Although Yongala had been delayed in its departure from Brisbane, it was in no hurry to reach Mackay. Captain Gerrit Smith of the Cooma overtook Yongala the following day and later commented that the Yongala had been steaming easily as it was not necessary to arrive at Mackay until 23 March.
On the morning of 23 March, Yongala steamed into Mackay to drop off and receive passengers and discharge 50 tons of cargo, leaving 617 tons in the lower hold - properly stowed. By 1.40 pm she had departed, carrying 49 passengers and 73 crew, making a total of 122 people. Yongala was still in sight of land when the signal station at Flat Top (Mackay) received a telegram warning of a cyclone in the area between Townsville and Mackay. Although the first Australian shore-based wireless station capable of maintaining communication with ships had been established in Sydney in 1910, few ships carried wireless in 1911. Unfortunately, a wireless destined for installation in Yongala had recently been dispatched from the Marconi Company in England. Five hours later, the lighthouse keeper on Dent Island in the Whitsunday Passage watched Yongala steam past into the worsening weather. It was the last known sighting.
Meanwhile, the Cooma had lost time during the previous night and arrived late at Mackay. Having been signalled from Flat Top about the approaching cyclone, the vessel was able to find shelter until the following day. Further north the wind was swinging from the south east to the north west, and was coming from the north east when it would have hit Yongala, travelling at right angles to the full force. It is possible that the diameter of the storm did not exceed 30 kilometres (30 mi) although it left a trail of devastation at Cape Upstart. The late arrival of Yongala in Townsville caused little immediate concern. However, when three other ships that had been sheltering from the storm finally arrived - among them the Cooma - the alarm was raised. Yongala was posted as missing on 26 March although it was thought to have been lost on or about the 23 March. The Premier for Queensland, the Hon. Digby Denham turned all the resources of the state over to the search, including the public service, the police force and shipping - which included seven search vessels.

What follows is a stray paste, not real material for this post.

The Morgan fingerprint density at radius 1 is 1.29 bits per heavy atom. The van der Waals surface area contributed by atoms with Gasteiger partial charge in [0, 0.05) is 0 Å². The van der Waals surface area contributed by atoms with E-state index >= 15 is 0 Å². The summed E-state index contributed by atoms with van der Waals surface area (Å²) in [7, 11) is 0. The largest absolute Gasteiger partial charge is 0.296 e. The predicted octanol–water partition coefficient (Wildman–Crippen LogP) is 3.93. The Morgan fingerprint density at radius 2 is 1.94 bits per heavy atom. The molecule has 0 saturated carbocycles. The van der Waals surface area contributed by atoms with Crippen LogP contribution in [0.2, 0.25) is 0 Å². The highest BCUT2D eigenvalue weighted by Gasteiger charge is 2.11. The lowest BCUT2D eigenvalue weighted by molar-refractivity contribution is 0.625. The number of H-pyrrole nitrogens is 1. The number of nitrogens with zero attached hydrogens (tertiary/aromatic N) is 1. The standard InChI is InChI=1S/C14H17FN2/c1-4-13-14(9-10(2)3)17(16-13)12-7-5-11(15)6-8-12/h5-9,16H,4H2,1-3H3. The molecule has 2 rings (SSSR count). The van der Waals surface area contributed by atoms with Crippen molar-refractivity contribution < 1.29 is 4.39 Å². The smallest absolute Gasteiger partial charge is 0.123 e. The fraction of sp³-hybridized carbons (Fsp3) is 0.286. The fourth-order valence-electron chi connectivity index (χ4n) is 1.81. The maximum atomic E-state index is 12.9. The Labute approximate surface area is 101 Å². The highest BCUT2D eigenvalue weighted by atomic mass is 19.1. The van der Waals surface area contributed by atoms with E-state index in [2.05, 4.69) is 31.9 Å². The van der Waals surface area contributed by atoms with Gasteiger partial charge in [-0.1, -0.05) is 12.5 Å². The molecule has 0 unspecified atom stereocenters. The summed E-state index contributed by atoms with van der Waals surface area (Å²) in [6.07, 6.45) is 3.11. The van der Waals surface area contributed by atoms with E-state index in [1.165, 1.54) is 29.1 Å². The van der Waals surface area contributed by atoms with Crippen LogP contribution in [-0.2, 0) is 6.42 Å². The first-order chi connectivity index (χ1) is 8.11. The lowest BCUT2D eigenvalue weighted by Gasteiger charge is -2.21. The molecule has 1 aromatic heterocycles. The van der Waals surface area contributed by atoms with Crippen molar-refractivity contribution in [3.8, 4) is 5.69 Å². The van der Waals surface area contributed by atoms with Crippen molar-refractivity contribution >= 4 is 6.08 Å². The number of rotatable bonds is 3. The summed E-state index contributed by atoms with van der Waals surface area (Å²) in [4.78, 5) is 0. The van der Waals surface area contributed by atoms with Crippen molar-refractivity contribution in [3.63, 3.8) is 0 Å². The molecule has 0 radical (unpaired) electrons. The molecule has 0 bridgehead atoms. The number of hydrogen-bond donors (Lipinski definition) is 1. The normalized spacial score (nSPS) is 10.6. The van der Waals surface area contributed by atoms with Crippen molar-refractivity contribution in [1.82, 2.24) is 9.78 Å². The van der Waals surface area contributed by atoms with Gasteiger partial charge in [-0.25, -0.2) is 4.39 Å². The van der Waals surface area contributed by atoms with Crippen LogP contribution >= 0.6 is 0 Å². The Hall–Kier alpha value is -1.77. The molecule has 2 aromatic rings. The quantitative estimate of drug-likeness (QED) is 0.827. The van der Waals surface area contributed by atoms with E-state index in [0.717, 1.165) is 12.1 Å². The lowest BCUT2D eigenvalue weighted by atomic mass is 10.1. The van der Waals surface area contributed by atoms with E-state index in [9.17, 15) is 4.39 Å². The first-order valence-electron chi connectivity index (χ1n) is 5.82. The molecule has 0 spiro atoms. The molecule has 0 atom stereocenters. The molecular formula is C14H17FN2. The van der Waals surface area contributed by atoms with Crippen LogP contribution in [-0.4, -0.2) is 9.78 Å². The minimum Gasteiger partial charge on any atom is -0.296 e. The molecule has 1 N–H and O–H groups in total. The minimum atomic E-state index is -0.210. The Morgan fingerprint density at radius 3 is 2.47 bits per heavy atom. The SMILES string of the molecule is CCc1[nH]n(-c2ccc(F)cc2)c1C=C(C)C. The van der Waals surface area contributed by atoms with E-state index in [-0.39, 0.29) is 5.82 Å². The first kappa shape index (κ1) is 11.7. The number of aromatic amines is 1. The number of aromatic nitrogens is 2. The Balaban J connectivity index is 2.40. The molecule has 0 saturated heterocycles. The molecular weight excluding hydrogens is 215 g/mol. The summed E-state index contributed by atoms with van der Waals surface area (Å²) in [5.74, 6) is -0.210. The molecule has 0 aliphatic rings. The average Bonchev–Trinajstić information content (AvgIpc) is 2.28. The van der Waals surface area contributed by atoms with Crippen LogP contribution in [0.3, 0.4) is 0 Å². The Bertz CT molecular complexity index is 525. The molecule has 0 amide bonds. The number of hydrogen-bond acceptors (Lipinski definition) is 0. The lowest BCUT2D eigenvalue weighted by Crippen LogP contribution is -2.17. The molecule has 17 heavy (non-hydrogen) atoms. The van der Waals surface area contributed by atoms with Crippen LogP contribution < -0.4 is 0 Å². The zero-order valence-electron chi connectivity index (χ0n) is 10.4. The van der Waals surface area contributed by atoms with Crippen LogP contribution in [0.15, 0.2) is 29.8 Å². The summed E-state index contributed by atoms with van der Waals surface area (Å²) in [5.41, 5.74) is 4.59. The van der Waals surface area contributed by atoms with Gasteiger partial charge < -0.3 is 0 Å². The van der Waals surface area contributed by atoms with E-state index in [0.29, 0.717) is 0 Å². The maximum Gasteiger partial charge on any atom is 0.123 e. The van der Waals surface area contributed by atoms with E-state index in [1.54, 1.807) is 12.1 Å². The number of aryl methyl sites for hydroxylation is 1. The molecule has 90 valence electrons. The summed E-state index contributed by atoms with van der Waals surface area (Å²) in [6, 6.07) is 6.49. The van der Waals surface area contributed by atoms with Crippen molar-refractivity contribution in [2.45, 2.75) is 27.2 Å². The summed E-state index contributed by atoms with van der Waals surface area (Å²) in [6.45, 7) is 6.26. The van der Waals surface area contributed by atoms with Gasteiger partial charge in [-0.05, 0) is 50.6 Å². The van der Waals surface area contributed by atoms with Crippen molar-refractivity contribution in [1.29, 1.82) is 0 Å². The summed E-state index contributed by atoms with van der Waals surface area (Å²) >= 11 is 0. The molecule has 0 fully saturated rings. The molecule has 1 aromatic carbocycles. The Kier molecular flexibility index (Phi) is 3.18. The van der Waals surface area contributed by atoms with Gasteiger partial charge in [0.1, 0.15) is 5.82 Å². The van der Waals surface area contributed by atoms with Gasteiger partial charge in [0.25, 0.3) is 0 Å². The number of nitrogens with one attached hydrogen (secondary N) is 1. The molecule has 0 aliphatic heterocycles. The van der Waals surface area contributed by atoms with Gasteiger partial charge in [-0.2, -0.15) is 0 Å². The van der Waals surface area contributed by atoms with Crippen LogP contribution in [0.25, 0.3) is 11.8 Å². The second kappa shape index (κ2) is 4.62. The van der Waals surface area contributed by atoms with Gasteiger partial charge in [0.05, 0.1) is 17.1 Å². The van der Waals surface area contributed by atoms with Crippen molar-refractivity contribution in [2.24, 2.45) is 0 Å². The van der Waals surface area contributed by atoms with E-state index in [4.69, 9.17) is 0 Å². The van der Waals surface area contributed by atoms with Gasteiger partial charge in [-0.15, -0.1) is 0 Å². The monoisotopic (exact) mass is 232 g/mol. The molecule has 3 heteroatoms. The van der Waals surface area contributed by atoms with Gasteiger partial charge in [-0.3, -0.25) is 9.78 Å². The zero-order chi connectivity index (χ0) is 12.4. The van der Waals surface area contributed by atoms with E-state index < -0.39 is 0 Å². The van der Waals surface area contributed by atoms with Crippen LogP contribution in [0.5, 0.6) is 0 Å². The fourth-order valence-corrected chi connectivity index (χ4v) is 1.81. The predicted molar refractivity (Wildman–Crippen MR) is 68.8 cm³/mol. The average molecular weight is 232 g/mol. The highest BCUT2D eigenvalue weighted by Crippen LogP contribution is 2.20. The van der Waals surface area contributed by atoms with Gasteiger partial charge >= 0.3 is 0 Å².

News of wreckage found washed up on beaches gradually trickled in - from Hinchinbrook Island to Bowen, but there was no sign of the vessel or of those on board. Hope had been abandoned by the following Wednesday after scores of vessels had scoured the coast and found no trace. The only body ever found was that of the racehorse Moonshine, washed up at the mouth of the Gordon Creek, not far from Ross Creek, Townsville. Many theories were put forward regarding its possible location and reason for loss. Some speculated that it had been rendered helpless due to some unknown mishap between Whitsunday Passage and Cape Bowling Green or been overpowered by the extreme force of the wind; perhaps the anchors had been dropped causing the boat to slew broadside into the wind; others thought it had hit a submerged reef between Flinders Passage and Keeper Reef or run into Nares Rock, or even struck Cape Upstart.